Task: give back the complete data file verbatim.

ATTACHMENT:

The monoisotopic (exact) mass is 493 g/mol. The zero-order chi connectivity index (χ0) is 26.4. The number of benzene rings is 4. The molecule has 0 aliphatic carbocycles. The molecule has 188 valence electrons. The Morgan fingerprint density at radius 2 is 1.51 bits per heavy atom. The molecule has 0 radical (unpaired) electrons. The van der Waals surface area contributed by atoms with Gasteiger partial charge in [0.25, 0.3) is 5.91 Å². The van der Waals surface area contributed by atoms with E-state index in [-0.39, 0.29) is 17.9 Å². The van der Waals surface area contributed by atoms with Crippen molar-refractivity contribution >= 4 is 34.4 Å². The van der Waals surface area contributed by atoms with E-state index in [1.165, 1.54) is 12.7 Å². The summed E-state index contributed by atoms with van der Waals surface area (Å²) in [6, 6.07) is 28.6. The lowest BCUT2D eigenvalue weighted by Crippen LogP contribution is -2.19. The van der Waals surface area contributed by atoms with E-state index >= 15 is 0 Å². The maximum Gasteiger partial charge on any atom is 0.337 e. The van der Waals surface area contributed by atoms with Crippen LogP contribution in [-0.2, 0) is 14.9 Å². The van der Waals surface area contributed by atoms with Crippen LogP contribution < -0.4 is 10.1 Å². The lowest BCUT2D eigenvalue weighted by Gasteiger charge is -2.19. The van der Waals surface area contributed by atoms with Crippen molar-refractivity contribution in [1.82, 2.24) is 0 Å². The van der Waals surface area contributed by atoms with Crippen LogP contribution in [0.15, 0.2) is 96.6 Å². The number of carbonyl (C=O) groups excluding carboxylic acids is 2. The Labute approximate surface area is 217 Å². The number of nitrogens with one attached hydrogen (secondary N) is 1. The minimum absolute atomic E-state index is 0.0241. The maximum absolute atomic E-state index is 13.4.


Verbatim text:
The monoisotopic (exact) mass is 493 g/mol. The zero-order chi connectivity index (χ0) is 26.4. The number of benzene rings is 4. The molecule has 0 aliphatic carbocycles. The molecule has 188 valence electrons. The Morgan fingerprint density at radius 2 is 1.51 bits per heavy atom. The molecule has 0 radical (unpaired) electrons. The van der Waals surface area contributed by atoms with Gasteiger partial charge in [0.25, 0.3) is 5.91 Å². The van der Waals surface area contributed by atoms with E-state index in [-0.39, 0.29) is 17.9 Å². The van der Waals surface area contributed by atoms with Crippen molar-refractivity contribution >= 4 is 34.4 Å². The van der Waals surface area contributed by atoms with E-state index in [1.165, 1.54) is 12.7 Å². The summed E-state index contributed by atoms with van der Waals surface area (Å²) in [6, 6.07) is 28.6. The lowest BCUT2D eigenvalue weighted by Crippen LogP contribution is -2.19. The van der Waals surface area contributed by atoms with E-state index >= 15 is 0 Å². The maximum Gasteiger partial charge on any atom is 0.337 e. The van der Waals surface area contributed by atoms with Crippen LogP contribution in [-0.2, 0) is 14.9 Å². The van der Waals surface area contributed by atoms with Crippen LogP contribution < -0.4 is 10.1 Å². The lowest BCUT2D eigenvalue weighted by Gasteiger charge is -2.19. The van der Waals surface area contributed by atoms with Crippen molar-refractivity contribution in [1.82, 2.24) is 0 Å². The van der Waals surface area contributed by atoms with Crippen LogP contribution in [0.15, 0.2) is 96.6 Å². The number of carbonyl (C=O) groups excluding carboxylic acids is 2. The Labute approximate surface area is 217 Å². The number of nitrogens with one attached hydrogen (secondary N) is 1. The minimum absolute atomic E-state index is 0.0241. The maximum absolute atomic E-state index is 13.4.